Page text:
Having an erection is a more complicated affair than you might think. The process is a culmination of vascular, neurological, anatomical, situational, and psychological factors. One other factor is endocrinological – hormones. Any disruption between your testes and your brain, like low testosterone, can cause erectile dysfunction. So, if you’re struggling to have or maintain an erection, low testosterone may be to blame. We also tend to get nocturnal erections during REM sleep, which we often know about when waking up with one. If your ‘morning glory’ stops happening altogether, it could be a sign that your testosterone is low.
     
  3. Lack of muscle gains
    Testosterone is one of the most potent anabolic hormones responsible for building things up. It works directly on muscles to build them up and stop them from being broken down. The receptors on these muscles decline as we age, which means muscles don’t grow as much over time. But if you don’t have enough testosterone to stimulate these receptors, your muscle mass will also decline. If you’ve noticed you’re getting weaker or your muscle mass is falling off over time, then it might be a good idea to check your testosterone.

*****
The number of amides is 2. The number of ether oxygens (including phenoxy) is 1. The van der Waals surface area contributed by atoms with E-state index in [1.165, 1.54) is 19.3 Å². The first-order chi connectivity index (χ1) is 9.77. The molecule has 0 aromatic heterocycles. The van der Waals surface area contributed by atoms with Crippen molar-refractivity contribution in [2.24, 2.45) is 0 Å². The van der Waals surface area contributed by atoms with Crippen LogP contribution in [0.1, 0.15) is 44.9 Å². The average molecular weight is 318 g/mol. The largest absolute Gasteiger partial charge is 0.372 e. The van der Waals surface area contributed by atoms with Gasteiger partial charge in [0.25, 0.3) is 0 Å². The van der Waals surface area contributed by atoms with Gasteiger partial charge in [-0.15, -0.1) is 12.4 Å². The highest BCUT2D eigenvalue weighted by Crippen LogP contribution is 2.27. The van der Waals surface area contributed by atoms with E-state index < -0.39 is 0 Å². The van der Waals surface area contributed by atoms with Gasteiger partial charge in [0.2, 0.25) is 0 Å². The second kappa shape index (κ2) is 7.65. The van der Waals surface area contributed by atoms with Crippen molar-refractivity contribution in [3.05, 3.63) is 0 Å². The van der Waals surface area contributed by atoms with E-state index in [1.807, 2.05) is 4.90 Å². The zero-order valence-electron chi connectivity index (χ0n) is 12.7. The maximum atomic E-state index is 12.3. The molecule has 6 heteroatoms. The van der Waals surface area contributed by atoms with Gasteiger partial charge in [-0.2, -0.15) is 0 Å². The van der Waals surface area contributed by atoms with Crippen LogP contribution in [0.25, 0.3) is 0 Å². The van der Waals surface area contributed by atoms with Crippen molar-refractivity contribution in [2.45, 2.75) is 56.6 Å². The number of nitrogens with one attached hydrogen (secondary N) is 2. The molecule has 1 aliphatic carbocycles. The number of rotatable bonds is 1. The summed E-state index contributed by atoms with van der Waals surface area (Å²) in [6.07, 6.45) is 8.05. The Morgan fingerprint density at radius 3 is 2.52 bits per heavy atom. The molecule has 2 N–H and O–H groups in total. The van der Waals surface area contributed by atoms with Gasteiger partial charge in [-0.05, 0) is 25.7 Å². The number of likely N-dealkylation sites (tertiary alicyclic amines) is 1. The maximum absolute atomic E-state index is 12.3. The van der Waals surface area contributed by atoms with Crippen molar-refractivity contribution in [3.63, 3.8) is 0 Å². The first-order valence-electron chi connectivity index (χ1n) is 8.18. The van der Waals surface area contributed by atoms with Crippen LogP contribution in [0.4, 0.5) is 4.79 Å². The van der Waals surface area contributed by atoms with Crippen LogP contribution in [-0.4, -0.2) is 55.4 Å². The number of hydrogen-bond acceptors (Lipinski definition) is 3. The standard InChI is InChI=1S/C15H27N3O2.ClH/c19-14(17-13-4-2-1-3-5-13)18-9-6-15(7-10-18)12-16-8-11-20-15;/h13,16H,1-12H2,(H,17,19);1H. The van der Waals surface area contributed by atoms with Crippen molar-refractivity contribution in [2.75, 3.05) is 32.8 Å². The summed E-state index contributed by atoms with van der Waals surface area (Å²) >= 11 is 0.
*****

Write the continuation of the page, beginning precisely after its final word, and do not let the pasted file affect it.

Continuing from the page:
4. Low mood and memory
    Testosterone acts as a signaler in the brain. Although mental health is very complex and unique to every person, testosterone plays a small but integral role. Low testosterone can increase anxiety, lower your mood, possibly leading to depression and negatively impacts your memory. We tend to see this most often in men as they get older, so if you have a low mood and you have low testosterone, you might be able to improve your symptoms with some simple therapy.
     
  5. Fatigue
    Similar to the last point, low testosterone is associated with fatigue and feeling exhausted. So, if you find yourself constantly tired and don’t know why then checking your testosterone is not an unreasonable move.
     
  6. Body fat and man boobs
    Testosterone enhances the breakdown of fat and reduces fat uptake into tissues. As your levels drop, your body finds it easier to lay fat down visceral fat around the tummy, which is associated with cardiovascular disease. Yet, being overweight also causes low testosterone, which makes it harder to lose weight. Fat can lay down around the nipples, too, leading to man boobs (gynecomastia). If you’re gaining weight or you’ve noticed man boobs, it’s time to check your testosterone.